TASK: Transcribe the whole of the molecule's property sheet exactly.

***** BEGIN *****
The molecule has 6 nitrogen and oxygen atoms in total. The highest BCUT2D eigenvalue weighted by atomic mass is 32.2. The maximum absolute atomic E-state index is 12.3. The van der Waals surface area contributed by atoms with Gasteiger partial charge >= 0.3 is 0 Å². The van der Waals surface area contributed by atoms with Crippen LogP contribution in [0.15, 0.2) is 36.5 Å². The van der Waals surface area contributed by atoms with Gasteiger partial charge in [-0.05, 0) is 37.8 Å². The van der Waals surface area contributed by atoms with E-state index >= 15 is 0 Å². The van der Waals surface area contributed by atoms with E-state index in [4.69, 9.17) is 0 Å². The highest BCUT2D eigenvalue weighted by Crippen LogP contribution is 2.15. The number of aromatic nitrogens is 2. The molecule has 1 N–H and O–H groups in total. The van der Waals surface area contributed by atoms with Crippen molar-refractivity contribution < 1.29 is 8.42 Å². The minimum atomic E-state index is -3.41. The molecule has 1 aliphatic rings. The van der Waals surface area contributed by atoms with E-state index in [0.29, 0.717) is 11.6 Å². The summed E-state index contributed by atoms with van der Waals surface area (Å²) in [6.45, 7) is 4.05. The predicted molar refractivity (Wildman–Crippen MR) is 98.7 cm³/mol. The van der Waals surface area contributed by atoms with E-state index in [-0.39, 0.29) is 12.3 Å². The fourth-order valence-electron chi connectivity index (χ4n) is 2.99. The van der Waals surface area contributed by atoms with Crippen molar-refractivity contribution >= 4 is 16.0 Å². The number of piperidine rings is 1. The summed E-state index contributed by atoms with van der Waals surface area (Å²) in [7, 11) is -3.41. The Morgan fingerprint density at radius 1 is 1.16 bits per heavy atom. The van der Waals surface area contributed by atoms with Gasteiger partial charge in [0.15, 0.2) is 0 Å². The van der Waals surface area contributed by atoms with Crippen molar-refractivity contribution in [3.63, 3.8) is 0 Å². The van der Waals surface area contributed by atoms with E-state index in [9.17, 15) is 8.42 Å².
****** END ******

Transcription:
The molecule has 6 nitrogen and oxygen atoms in total. The highest BCUT2D eigenvalue weighted by atomic mass is 32.2. The maximum absolute atomic E-state index is 12.3. The van der Waals surface area contributed by atoms with Gasteiger partial charge >= 0.3 is 0 Å². The van der Waals surface area contributed by atoms with Crippen LogP contribution in [0.15, 0.2) is 36.5 Å². The van der Waals surface area contributed by atoms with Gasteiger partial charge in [-0.05, 0) is 37.8 Å². The van der Waals surface area contributed by atoms with E-state index >= 15 is 0 Å². The van der Waals surface area contributed by atoms with E-state index in [4.69, 9.17) is 0 Å². The highest BCUT2D eigenvalue weighted by Crippen LogP contribution is 2.15. The number of aromatic nitrogens is 2. The molecule has 1 N–H and O–H groups in total. The van der Waals surface area contributed by atoms with Crippen molar-refractivity contribution < 1.29 is 8.42 Å². The minimum atomic E-state index is -3.41. The molecule has 1 aliphatic rings. The van der Waals surface area contributed by atoms with E-state index in [0.29, 0.717) is 11.6 Å². The summed E-state index contributed by atoms with van der Waals surface area (Å²) in [6.45, 7) is 4.05. The predicted molar refractivity (Wildman–Crippen MR) is 98.7 cm³/mol. The van der Waals surface area contributed by atoms with E-state index in [-0.39, 0.29) is 12.3 Å². The fourth-order valence-electron chi connectivity index (χ4n) is 2.99. The van der Waals surface area contributed by atoms with Crippen molar-refractivity contribution >= 4 is 16.0 Å². The number of piperidine rings is 1. The summed E-state index contributed by atoms with van der Waals surface area (Å²) in [7, 11) is -3.41. The Morgan fingerprint density at radius 1 is 1.16 bits per heavy atom. The van der Waals surface area contributed by atoms with Gasteiger partial charge in [0.15, 0.2) is 0 Å². The van der Waals surface area contributed by atoms with Crippen molar-refractivity contribution in [3.63, 3.8) is 0 Å². The van der Waals surface area contributed by atoms with E-state index in [9.17, 15) is 8.42 Å².